0

I'm developing a new kind of graphical library for the web. It's roughly analogous to an animation library such as Spine in that it will ship with an editor for creating graphical assets and a runtime "binary" for using those assets in e.g. a game. I'd like to open-source my code in such a way that anyone who publishes a game using it must also release the assets created or manipulated by my library under a copyleft license like CC-BY-SA. The purpose would be to encourage the community to grow a collection of free assets to go along with my free tools.

Later I may provide an alternative commercial license for those that find my conditions too restrictive (i.e. dual licensing). Commercial license holders would not be required to release their assets. I don't believe this is relevant for my question but I'm mentioning it here just in case I'm wrong.

Is there a software license that specifically covers derived assets in this way?

EDIT (followup based on comments): If I cannot dictate terms for the created assets, could I instead dictate a license for the released game (which by necessity integrates my runtime code)? Wouldn't this work assuming I release the runtime under e.g. the GPL?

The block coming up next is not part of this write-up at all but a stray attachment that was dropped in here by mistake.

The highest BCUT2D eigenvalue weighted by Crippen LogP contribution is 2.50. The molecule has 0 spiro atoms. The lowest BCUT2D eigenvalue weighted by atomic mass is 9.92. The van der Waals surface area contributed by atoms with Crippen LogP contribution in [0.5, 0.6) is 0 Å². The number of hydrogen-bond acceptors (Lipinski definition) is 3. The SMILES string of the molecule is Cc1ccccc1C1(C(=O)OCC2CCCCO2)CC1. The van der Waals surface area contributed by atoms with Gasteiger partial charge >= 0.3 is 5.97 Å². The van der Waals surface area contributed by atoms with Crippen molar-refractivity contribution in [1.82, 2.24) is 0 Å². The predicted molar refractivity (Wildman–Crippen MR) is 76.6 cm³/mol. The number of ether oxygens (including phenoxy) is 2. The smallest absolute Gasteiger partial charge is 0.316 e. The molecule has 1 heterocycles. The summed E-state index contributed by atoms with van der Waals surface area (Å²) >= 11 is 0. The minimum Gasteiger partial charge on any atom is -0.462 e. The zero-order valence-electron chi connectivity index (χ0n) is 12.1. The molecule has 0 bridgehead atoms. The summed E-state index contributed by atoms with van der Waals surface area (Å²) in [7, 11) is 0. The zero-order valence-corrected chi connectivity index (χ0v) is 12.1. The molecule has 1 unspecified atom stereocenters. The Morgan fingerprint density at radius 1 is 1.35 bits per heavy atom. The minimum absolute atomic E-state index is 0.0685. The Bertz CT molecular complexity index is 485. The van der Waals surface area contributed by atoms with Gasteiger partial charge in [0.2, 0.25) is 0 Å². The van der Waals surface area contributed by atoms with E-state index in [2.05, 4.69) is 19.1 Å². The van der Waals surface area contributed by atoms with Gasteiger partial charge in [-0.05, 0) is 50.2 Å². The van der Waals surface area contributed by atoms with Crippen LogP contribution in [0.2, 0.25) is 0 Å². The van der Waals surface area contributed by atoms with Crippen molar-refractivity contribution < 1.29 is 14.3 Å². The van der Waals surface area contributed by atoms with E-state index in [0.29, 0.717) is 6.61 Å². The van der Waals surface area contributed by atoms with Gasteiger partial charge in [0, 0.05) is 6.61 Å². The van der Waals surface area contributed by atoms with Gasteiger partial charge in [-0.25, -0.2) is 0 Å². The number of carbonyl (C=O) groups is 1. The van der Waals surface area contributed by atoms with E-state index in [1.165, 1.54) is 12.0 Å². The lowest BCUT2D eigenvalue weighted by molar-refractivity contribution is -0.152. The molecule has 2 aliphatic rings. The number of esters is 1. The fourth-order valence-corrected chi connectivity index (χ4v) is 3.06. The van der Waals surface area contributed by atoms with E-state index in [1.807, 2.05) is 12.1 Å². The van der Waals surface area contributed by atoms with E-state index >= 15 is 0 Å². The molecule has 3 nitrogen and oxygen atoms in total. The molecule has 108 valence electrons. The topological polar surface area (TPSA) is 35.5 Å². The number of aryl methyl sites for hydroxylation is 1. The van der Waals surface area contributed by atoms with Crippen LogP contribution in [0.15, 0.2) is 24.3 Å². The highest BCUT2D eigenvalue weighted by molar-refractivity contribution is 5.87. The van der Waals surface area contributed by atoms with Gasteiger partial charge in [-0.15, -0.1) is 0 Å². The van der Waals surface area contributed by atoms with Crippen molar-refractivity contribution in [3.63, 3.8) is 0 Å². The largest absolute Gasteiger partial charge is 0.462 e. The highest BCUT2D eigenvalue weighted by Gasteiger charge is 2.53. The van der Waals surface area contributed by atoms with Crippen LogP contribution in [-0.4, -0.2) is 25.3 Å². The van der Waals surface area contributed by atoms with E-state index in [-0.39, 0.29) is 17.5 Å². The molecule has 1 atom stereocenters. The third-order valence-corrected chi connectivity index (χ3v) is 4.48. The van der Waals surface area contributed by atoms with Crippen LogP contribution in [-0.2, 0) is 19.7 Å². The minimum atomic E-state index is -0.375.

1
4

Is there a software license that specifically covers derived assets in this way?

Probably not.

Unless those created assets contain a copyrightable portion of your software, the assets are not derived works of your software (just like a document you write in MS Word is not a derived work of MS Word). If it is not your work nor derived from your work, you have no rights to dictate licensing terms.

If I cannot dictate terms for the created assets, could I instead dictate a license for the released game (which by necessity integrates my runtime code)?

Yes. If you use the GPL or AGPL license, then that forces the game engine to be under that same license. It might still be possible to construct the game engine in such a way that the game-play aspects (rules, visuals, audio, etc.) are still independent works of authorship as far as copyrights go and would not be affected by your (A)GPL license.

2
  • Thanks, that helps me understand. I edited my question with a followup based on your answer.
    – Nick Evans
    Oct 26 at 13:51
  • 3
    If you have a new question, please ask a separate question rather than putting it in the same post. Thanks! Oct 26 at 14:29

Your Answer

By clicking “Post Your Answer”, you agree to our terms of service, privacy policy and cookie policy

Not the answer you're looking for? Browse other questions tagged or ask your own question.